IN July 2016, the Conservative baroness Ros Altmann, a former pensions minister, said that the triple lock had “outlived its purpose”. At the time a spokesman for for the Department of Work and Pensions said that Lady Altmann had no bearing on policy and that “we have no plans to review it”. Age UK also responded by saying that the triple lock was important because it provided older people with financial security.

Fast forward to today, and the government’s plan to suspend one element of the triple lock, ie the link between the state pension and earnings. Quite a sea change in policy in the space of five years – or is it? Maybe the opinion of one ennobled Conservative MP, who doesn’t have to rely on one of the poorest state pensions in Europe, may have had wider support within the Conservative party but at that time pragmatism held sway. No such reservations now, and the suspension of one element of the triple lock is a preamble to a possible permanent ending to the link between the state pension and earnings.

READ MORE: UK Government 'betrayed' pensioners by scrapping triple lock, say SNP

British pensioners were on track to having their pensions increased by a possible 8%, which would have taken many pensioners out of poverty. Unfortunately the Conservative government – true to their unwelcome moniker as the nasty party – couldn’t countenance such sizeable increase in the state pension. Work and Pensions Secretary Therese Coffey, ditching a manifesto commitment to uphold the triple lock, compliantly performed a volte-face at the behest of U-turn Boris.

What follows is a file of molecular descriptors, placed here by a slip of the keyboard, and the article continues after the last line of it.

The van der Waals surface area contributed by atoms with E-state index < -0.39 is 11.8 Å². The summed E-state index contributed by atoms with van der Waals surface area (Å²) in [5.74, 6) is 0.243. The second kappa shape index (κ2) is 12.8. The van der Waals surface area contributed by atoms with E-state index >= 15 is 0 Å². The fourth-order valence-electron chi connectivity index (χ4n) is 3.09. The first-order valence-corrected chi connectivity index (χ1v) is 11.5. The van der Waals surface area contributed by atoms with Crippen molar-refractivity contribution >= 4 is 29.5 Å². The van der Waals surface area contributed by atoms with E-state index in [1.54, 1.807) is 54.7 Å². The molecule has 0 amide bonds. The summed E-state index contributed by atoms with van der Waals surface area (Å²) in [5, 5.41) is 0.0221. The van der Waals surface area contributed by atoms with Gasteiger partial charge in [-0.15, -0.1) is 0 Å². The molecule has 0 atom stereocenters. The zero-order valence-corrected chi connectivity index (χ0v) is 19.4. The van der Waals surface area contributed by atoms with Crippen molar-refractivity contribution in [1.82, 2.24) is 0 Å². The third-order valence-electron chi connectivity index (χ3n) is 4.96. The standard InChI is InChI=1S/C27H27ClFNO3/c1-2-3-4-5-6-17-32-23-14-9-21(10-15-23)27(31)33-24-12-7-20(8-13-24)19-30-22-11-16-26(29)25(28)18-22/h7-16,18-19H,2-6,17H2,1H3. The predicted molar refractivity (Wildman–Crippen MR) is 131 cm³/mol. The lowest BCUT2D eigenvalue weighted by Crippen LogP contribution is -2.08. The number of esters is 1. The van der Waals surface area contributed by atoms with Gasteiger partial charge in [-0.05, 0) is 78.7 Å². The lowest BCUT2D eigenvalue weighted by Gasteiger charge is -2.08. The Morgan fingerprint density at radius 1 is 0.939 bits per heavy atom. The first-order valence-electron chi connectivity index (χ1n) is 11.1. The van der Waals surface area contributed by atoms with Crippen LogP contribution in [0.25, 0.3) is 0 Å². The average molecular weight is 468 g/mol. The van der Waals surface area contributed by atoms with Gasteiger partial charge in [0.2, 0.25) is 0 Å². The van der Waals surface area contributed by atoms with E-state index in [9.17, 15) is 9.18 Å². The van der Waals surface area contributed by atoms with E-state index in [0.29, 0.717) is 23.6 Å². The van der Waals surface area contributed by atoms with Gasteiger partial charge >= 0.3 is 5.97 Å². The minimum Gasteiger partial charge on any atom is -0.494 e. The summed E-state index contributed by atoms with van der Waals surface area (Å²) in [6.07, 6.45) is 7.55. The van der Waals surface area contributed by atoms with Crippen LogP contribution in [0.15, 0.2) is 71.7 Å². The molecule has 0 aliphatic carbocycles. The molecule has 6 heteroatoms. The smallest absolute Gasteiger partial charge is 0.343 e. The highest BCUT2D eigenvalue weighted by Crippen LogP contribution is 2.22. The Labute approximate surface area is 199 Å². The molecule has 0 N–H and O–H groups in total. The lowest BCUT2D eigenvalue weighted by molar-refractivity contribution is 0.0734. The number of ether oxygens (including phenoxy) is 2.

Coffey said this ensured that “pensioners are not unfairly benefiting from a statistical anomaly”. The anomaly being an increase in the niggardly state pension [£137.60 per week] that would have lifted many of the 2.1 million UK pensioners out of poverty.

To those pensioners who selfishly support this regressive change to the triple lock, I say: “Wake up and smell the Coffey”.

Alexander Gordon
via email

DURING the EU referendum in 2016, Boris Johnson stood in front of a bus that promised £350 million a week to the NHS if the UK left the EU. In 2019 Boris blustered with his manifesto for the General Election. He assured the voters there would be no rise in either income tax or National Insurance and said the Tories were the party of “low tax”. That is certainly true if you are a millionaire or a billionaire.

Now Johnson has had to admit that none of his previous assurances were worth anything. He has decided to introduce a new poll tax on low-paid workers. This will pay for social care in England only. The landlords and other fat cats who have the bulk of the wealth are exempt from any tax rise. The poll tax will fall on the nurses, the shop workers, the delivery drivers, the cleaners and others who have seen the country through the pandemic.

WATCH: Boris Johnson told 'keep your mitts off' Scotland's NHS amid tax hike row

The poll tax will be paid by low-paid workers in Scotland, Wales and Northern Ireland with no benefit. Johnson has called this a “Union dividend”. The money will go to wealthy care home providers down south. Most of them are based in tax havens and contribute little or no tax to the UK.

The British Unionists’ favourite propaganda tool is to say Scotland is “subsidised”. The opposite is true. Scottish oil has been bankrolling the UK economy for the last 50 years. The economist Sydney Pollard said the Thatcher experiment would have ended in 1983 without the North Sea. What Scotland got in return was the poll tax and 250,000 manufacturing jobs being sent abroad. The only country in the world to discover oil and get poorer.

A referendum on Scottish independence will be held in the next two years. The sick and twisted UK media will mount an absurd unprecedented campaign of fear-mongering and lies. Independence will require a massive collective effort from everyone who wants it.

Alan Hinnrichs